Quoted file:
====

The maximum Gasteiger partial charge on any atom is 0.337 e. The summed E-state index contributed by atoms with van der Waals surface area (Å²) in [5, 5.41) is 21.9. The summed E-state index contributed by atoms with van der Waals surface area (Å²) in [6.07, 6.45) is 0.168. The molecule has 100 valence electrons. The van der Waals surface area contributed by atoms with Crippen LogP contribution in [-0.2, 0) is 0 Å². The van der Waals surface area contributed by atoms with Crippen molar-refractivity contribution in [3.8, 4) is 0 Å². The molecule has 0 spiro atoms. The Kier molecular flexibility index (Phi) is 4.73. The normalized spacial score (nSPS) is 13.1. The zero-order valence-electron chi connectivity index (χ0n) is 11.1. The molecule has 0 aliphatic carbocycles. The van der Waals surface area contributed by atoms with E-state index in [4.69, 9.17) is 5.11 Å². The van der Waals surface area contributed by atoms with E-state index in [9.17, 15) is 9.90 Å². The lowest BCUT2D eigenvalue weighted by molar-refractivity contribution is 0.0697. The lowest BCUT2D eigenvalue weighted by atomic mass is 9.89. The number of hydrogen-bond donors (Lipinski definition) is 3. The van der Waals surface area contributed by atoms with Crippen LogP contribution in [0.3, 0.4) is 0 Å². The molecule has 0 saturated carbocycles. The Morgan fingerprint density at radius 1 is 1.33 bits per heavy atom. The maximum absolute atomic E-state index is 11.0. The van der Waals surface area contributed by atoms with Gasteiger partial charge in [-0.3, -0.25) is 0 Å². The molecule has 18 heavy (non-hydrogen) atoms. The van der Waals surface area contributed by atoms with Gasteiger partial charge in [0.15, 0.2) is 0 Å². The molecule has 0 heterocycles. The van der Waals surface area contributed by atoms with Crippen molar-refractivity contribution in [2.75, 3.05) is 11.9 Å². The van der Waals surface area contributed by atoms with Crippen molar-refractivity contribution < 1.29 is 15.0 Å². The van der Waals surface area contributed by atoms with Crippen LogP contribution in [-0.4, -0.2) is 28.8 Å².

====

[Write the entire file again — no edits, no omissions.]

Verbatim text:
The maximum Gasteiger partial charge on any atom is 0.337 e. The summed E-state index contributed by atoms with van der Waals surface area (Å²) in [5, 5.41) is 21.9. The summed E-state index contributed by atoms with van der Waals surface area (Å²) in [6.07, 6.45) is 0.168. The molecule has 100 valence electrons. The van der Waals surface area contributed by atoms with Crippen LogP contribution in [-0.2, 0) is 0 Å². The van der Waals surface area contributed by atoms with Crippen molar-refractivity contribution in [3.8, 4) is 0 Å². The molecule has 0 spiro atoms. The Kier molecular flexibility index (Phi) is 4.73. The normalized spacial score (nSPS) is 13.1. The zero-order valence-electron chi connectivity index (χ0n) is 11.1. The molecule has 0 aliphatic carbocycles. The van der Waals surface area contributed by atoms with E-state index in [4.69, 9.17) is 5.11 Å². The van der Waals surface area contributed by atoms with E-state index in [9.17, 15) is 9.90 Å². The lowest BCUT2D eigenvalue weighted by molar-refractivity contribution is 0.0697. The lowest BCUT2D eigenvalue weighted by atomic mass is 9.89. The number of hydrogen-bond donors (Lipinski definition) is 3. The van der Waals surface area contributed by atoms with Crippen LogP contribution in [0.3, 0.4) is 0 Å². The molecule has 0 saturated carbocycles. The Morgan fingerprint density at radius 1 is 1.33 bits per heavy atom. The maximum absolute atomic E-state index is 11.0. The van der Waals surface area contributed by atoms with Gasteiger partial charge in [-0.3, -0.25) is 0 Å². The molecule has 18 heavy (non-hydrogen) atoms. The van der Waals surface area contributed by atoms with Gasteiger partial charge in [0.15, 0.2) is 0 Å². The molecule has 0 heterocycles. The van der Waals surface area contributed by atoms with Crippen molar-refractivity contribution in [2.75, 3.05) is 11.9 Å². The van der Waals surface area contributed by atoms with Crippen molar-refractivity contribution < 1.29 is 15.0 Å². The van der Waals surface area contributed by atoms with Crippen LogP contribution in [-0.4, -0.2) is 28.8 Å².